Exploring English Castles: In Pictures

Tower of London. Matt Brown photo.
Tower of London. Matt Brown photo.

A Lesson in the Historical and Cultural Capital of Castles

By Erica Garnett

Dr. Edd Harris loves castles, especially Medieval ones. He has been to Islamic fortresses in the plains of Spain, the large Harlech Castle in Northern Wales, and the picturesque Burg Eltz in the woodlands of Germany, needless to say all over Europe.

However, the British native returned to his roots to write his first book, ‘Exploring English Castles.’

The Complexities of Castles

The time period of the book stretches from the Norman Invasion of 1066 until about 1300, three centuries before the first World War. During this time period, the majority of castle building took place since they were introduced to the country by the Normans of France.

Harris’ approach to castles is different than commonly seen. Harris explains the connection that castles have to famous historical moments in England’s history and in modern-day culture. He is simultaneously giving a crash course in England’s history with a multitude of information about the structure, variation and what makes a true castle.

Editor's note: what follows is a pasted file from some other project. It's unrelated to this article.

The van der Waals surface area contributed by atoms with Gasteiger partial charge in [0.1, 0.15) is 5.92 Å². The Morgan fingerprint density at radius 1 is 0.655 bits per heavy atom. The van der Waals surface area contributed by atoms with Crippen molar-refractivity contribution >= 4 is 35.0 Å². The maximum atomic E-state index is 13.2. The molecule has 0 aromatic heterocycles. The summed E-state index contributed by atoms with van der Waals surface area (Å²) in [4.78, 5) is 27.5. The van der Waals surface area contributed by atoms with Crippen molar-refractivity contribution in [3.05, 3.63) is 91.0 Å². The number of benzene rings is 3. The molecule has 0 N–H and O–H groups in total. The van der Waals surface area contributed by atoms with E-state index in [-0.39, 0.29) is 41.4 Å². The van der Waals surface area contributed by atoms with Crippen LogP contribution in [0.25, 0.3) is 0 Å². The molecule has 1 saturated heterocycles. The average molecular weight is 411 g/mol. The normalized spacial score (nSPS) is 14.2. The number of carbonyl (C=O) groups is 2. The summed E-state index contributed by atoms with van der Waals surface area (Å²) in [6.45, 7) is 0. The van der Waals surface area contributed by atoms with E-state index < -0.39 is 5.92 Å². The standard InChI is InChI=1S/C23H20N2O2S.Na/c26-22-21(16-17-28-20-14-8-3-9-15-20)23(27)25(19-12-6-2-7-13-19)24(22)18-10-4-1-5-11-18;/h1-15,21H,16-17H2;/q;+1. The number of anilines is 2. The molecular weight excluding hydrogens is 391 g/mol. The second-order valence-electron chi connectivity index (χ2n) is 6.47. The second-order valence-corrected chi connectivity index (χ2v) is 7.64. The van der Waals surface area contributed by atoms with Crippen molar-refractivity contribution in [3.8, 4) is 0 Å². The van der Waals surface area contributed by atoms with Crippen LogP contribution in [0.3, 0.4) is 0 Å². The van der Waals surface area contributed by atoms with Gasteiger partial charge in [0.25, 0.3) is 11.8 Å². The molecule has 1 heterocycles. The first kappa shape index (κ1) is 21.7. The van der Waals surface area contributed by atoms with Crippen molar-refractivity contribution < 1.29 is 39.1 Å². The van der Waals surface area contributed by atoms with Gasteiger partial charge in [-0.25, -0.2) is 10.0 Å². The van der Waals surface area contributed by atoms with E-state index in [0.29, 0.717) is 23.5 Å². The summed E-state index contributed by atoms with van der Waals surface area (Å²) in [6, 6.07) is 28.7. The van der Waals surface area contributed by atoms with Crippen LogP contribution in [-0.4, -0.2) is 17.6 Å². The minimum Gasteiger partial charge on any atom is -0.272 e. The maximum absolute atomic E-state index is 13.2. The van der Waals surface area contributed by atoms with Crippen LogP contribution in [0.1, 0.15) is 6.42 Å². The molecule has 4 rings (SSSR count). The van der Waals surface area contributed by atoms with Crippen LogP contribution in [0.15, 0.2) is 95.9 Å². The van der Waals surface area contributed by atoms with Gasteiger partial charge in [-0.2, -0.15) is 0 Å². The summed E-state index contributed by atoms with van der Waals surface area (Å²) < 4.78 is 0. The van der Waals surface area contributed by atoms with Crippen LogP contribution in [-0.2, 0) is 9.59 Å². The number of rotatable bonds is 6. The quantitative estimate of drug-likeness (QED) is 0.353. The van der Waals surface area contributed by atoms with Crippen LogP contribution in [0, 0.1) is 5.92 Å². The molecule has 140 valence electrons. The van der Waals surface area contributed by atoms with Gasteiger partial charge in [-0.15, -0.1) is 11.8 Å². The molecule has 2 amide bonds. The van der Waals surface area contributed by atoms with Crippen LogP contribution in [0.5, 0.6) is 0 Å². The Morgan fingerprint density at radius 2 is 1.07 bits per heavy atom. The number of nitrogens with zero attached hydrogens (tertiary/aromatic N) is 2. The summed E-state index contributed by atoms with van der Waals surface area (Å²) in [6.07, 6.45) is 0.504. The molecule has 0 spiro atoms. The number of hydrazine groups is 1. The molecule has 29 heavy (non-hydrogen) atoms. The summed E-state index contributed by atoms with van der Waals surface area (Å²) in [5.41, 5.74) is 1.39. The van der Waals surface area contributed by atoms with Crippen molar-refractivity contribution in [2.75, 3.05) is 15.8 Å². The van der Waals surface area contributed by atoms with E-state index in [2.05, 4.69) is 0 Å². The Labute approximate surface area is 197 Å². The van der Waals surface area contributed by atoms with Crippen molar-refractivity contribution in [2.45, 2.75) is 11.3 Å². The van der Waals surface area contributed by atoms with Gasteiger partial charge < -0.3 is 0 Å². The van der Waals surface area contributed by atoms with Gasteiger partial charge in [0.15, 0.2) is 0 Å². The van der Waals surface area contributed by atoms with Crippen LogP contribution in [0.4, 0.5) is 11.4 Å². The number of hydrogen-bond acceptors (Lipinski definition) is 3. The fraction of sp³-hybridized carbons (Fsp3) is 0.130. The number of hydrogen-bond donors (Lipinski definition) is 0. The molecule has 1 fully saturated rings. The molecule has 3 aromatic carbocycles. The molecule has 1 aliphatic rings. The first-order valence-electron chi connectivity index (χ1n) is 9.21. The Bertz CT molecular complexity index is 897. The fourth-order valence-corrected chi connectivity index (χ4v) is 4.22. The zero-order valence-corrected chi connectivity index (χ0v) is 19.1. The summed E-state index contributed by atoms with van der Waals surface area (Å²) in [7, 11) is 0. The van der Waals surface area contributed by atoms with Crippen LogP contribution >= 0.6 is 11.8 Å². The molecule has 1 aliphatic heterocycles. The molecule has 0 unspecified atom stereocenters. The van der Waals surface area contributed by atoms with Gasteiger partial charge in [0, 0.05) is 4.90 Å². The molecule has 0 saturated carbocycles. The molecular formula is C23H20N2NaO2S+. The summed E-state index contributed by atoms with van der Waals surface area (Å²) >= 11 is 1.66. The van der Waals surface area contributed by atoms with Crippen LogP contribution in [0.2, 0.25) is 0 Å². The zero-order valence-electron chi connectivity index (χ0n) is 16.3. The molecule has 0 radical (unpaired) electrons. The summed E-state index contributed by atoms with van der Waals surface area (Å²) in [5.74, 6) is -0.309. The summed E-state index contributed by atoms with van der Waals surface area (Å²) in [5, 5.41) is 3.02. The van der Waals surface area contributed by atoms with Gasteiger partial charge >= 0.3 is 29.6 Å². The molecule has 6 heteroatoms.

From Charles Dickens to King Arthur

Harris highlights some of the main castles in England including, Kenilworth Castle, Bodiam Castle, Tintagel Castle, Dunstanburgh Castle, and Corfe Castle. The Tower of London, one of the most famous castles, was used as a prison for a time period and presently holds the country’s crown jewels. Framlingham Castle, located in Suffolk, was where Mary Tudor was proclaimed the first Queen of England.

It was built in 1190 and still remains in good shape. Rochester Castle was featured in some of Charles Dicken’s novels and is close to London. Dover Castle has a long-spanning military history that from the Medieval Times through the World Wars.

He begins the book by explaining that castles have varying functions. They have changed through history and are reflected in the modern-day representation of castles. Harris writes: